of Forest Certification (PEFC)
and the Forest
Stewardship Council (FSC) certify
paper made from trees harvested according to guidelines meant to ensure
good forestry practices. It has been estimated that recycling
half the world’s paper would avoid the harvesting of 20 million acres
(81,000 km?) of forestland.
Energy consumption is reduced
by recycling, although there is debate concerning the actual energy
savings realized. The Energy
Information Administration claims
a 40% reduction in energy when paper is recycled versus paper made with
unrecycled pulp, while the Bureau of International Recycling
(BIR) claims a 64% reduction.Some calculations show that recycling
one ton of newspaper saves about 4,000 kW·h (14 GJ) of electricity, although this may
be too high (see comments below on unrecycled pulp). This is enough
electricity to power a 3-bedroom European house for an entire year,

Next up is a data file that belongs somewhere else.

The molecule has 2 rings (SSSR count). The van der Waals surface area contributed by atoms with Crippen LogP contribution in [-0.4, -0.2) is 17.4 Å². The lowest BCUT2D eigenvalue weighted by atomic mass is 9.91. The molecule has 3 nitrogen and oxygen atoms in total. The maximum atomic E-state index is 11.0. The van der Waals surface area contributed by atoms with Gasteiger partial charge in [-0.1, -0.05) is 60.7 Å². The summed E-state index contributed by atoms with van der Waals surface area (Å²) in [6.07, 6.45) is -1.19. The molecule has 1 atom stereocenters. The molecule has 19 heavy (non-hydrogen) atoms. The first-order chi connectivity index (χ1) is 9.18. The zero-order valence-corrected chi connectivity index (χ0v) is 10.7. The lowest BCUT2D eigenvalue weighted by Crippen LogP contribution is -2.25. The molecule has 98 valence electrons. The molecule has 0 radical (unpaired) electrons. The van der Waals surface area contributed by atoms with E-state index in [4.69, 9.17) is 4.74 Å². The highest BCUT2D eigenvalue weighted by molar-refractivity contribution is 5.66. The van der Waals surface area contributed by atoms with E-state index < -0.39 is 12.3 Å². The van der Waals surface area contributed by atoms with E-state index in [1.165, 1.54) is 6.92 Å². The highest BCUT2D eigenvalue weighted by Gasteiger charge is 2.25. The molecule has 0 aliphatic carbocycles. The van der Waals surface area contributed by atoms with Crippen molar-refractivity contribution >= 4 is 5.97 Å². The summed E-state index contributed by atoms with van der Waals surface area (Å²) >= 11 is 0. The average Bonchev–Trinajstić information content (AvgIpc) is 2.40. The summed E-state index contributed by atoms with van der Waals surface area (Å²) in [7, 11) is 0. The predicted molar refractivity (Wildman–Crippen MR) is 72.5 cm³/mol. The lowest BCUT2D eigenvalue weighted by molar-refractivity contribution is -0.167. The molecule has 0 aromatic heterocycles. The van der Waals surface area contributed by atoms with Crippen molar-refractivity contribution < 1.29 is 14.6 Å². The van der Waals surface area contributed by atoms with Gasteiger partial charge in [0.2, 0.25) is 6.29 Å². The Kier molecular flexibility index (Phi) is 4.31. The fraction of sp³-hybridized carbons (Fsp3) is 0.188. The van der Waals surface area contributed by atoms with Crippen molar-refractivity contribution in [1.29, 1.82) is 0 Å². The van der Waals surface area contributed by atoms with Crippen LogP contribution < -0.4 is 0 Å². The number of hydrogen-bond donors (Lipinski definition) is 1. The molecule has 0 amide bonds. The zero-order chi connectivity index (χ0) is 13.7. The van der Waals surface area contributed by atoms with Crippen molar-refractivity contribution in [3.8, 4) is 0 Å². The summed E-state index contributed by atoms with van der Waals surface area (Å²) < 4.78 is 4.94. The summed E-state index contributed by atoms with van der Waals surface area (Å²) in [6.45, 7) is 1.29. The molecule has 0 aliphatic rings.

or enough energy to heat and air-condition the average North American
home for almost six months. Recycling paper to make pulp may actually
consume more fossil fuels than making new pulp via the kraft process; however, since these mills generate
all of their energy from burning waste wood (bark, roots) and byproduct
lignin. Pulp mills producing new mechanical
pulp use large amounts of energy; a very rough estimate of the electrical
energy needed is 10 gigajoules per tonne of pulp (2500 kW·h per short ton), usually fromhydroelectric generating
plants. Recycling mills purchase
most of their energy from local power companies, and since recycling
mills tend to be in urban areas, it is likely that the electricity is
generated by burning fossil fuels.
About 35% of municipal solid
waste (before recycling) by weight is paper and paper products. Recycling 1 ton of newspaper eliminates